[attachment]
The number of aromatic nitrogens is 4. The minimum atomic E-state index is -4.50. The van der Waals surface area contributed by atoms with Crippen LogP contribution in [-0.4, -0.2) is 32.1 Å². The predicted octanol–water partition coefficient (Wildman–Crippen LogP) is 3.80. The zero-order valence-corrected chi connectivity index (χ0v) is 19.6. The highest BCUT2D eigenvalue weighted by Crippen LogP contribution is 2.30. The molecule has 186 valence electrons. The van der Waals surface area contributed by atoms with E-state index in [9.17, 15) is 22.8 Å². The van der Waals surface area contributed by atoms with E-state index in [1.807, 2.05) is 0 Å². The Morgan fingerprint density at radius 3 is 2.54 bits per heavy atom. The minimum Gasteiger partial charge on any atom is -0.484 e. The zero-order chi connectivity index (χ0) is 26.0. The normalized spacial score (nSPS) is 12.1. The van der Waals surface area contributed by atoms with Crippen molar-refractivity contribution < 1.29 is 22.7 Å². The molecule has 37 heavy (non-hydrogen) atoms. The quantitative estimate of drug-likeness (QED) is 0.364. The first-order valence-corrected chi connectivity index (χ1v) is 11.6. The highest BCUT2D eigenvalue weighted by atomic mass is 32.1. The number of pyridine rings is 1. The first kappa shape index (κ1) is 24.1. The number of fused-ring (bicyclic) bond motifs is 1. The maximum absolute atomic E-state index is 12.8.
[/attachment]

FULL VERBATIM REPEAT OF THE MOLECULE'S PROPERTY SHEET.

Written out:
The number of aromatic nitrogens is 4. The minimum atomic E-state index is -4.50. The van der Waals surface area contributed by atoms with Crippen LogP contribution in [-0.4, -0.2) is 32.1 Å². The predicted octanol–water partition coefficient (Wildman–Crippen LogP) is 3.80. The zero-order valence-corrected chi connectivity index (χ0v) is 19.6. The highest BCUT2D eigenvalue weighted by Crippen LogP contribution is 2.30. The molecule has 186 valence electrons. The van der Waals surface area contributed by atoms with E-state index in [9.17, 15) is 22.8 Å². The van der Waals surface area contributed by atoms with E-state index in [1.807, 2.05) is 0 Å². The Morgan fingerprint density at radius 3 is 2.54 bits per heavy atom. The minimum Gasteiger partial charge on any atom is -0.484 e. The zero-order chi connectivity index (χ0) is 26.0. The normalized spacial score (nSPS) is 12.1. The van der Waals surface area contributed by atoms with Crippen molar-refractivity contribution < 1.29 is 22.7 Å². The molecule has 37 heavy (non-hydrogen) atoms. The quantitative estimate of drug-likeness (QED) is 0.364. The first-order valence-corrected chi connectivity index (χ1v) is 11.6. The highest BCUT2D eigenvalue weighted by atomic mass is 32.1. The number of pyridine rings is 1. The first kappa shape index (κ1) is 24.1. The number of fused-ring (bicyclic) bond motifs is 1. The maximum absolute atomic E-state index is 12.8.